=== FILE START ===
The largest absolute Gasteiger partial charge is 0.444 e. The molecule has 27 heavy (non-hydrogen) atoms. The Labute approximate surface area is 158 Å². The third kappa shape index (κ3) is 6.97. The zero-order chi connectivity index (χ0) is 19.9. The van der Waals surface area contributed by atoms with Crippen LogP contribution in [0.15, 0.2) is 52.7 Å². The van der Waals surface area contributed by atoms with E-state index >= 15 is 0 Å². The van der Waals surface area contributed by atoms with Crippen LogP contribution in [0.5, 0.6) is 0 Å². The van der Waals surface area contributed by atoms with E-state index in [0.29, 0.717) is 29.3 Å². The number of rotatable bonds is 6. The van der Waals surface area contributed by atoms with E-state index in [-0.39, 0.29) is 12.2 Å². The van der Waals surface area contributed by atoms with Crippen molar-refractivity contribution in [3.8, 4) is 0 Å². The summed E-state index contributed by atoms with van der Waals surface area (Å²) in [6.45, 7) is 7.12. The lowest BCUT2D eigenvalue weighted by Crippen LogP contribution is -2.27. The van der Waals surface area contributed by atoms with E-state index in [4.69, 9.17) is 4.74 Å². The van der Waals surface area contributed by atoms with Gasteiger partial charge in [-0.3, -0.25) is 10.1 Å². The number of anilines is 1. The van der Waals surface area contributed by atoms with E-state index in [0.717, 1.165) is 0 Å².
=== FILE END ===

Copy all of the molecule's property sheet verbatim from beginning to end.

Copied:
The largest absolute Gasteiger partial charge is 0.444 e. The molecule has 27 heavy (non-hydrogen) atoms. The Labute approximate surface area is 158 Å². The third kappa shape index (κ3) is 6.97. The zero-order chi connectivity index (χ0) is 19.9. The van der Waals surface area contributed by atoms with Crippen LogP contribution in [0.15, 0.2) is 52.7 Å². The van der Waals surface area contributed by atoms with E-state index >= 15 is 0 Å². The van der Waals surface area contributed by atoms with Crippen LogP contribution in [0.5, 0.6) is 0 Å². The van der Waals surface area contributed by atoms with E-state index in [0.29, 0.717) is 29.3 Å². The number of rotatable bonds is 6. The van der Waals surface area contributed by atoms with E-state index in [-0.39, 0.29) is 12.2 Å². The van der Waals surface area contributed by atoms with Crippen molar-refractivity contribution in [3.8, 4) is 0 Å². The summed E-state index contributed by atoms with van der Waals surface area (Å²) in [6.45, 7) is 7.12. The lowest BCUT2D eigenvalue weighted by Crippen LogP contribution is -2.27. The van der Waals surface area contributed by atoms with E-state index in [4.69, 9.17) is 4.74 Å². The van der Waals surface area contributed by atoms with Gasteiger partial charge in [-0.3, -0.25) is 10.1 Å². The number of anilines is 1. The van der Waals surface area contributed by atoms with E-state index in [0.717, 1.165) is 0 Å².